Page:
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3D Printing Technology/Additive Manufacturing

  1. Oct 30, 2013 #1
    Hello Everyone,

    I am currently in my last year of studies, working towards a BSc in Mechanical Engineering. Anyway, I recently came across a very interesting article about the recent advancements in industrial 3D printing. The article discusses 'AMAZE', a project launched by the European Space Agency (ESA) to use 3D printing technology to produce parts for all sorts of engineering applications such as spacecraft's, jet engines and automotive. The eventual goal is to be able to print a whole satellite! Also, NASA has already 3D printed a rocket injector; a part which is usually comprised of 100+ components when produced from traditional casting methods. However, with 3D printing technology the component can be produced using only two parts. I have left the link of the article for those you interested.

    http://rt.com/news/3d-print-satellite-metal-esa-232/

    It's obvious this technology is going to drastically impact manufacturing in the close future & although it has exponentially developed in the past few years, it is still not a fully matured technology. It is extremely exciting to be living in an era where new technologies are going to change manufacturing as we know it.

    So, with my new found interest in 3D printing technology I have took it upon myself to start searching for a decent entry level 3D printer in which I can learn more about the technology but also improve my 3D modelling skills.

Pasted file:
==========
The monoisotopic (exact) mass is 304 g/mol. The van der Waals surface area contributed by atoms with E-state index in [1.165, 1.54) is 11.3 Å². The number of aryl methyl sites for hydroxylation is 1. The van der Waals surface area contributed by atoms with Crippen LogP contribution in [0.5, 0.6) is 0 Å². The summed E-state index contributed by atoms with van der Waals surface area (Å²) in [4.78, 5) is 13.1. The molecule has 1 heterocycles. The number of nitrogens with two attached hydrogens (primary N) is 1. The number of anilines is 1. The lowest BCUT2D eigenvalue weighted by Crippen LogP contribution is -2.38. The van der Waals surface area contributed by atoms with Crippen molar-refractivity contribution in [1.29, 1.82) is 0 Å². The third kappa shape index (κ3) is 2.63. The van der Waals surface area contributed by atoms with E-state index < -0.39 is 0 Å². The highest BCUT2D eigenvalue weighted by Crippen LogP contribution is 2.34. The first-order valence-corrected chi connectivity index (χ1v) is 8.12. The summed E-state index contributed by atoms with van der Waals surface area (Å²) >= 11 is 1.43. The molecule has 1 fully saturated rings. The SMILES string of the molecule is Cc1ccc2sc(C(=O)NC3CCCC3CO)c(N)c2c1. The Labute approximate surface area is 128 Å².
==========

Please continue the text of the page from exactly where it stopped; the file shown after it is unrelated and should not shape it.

Can anyone offer me advice on what I should consider before buying a 3D printer?
    I'm also intrigued to hear any reviews on standard entry level printers (£500 - £1200).

    Cheers Guys!
     
  2. jcsd
  3. Oct 30, 2013 #2

    wolram

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    Gold Member

    If you are interested, my brother built his own at a fraction of the cost of buying one, he is making his own gears
    etc from software of the internet.
    If you like i can get all the details from him.
     
  4. Oct 30, 2013 #3

    Student100

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    Education Advisor
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    One of the main things to consider is that it is expensive—really expensive. Not just for a 3D printer of decent quality, but for the consumables as well.

    With that said, I've only ever touched a friends MakerBot, he raved about it.
     
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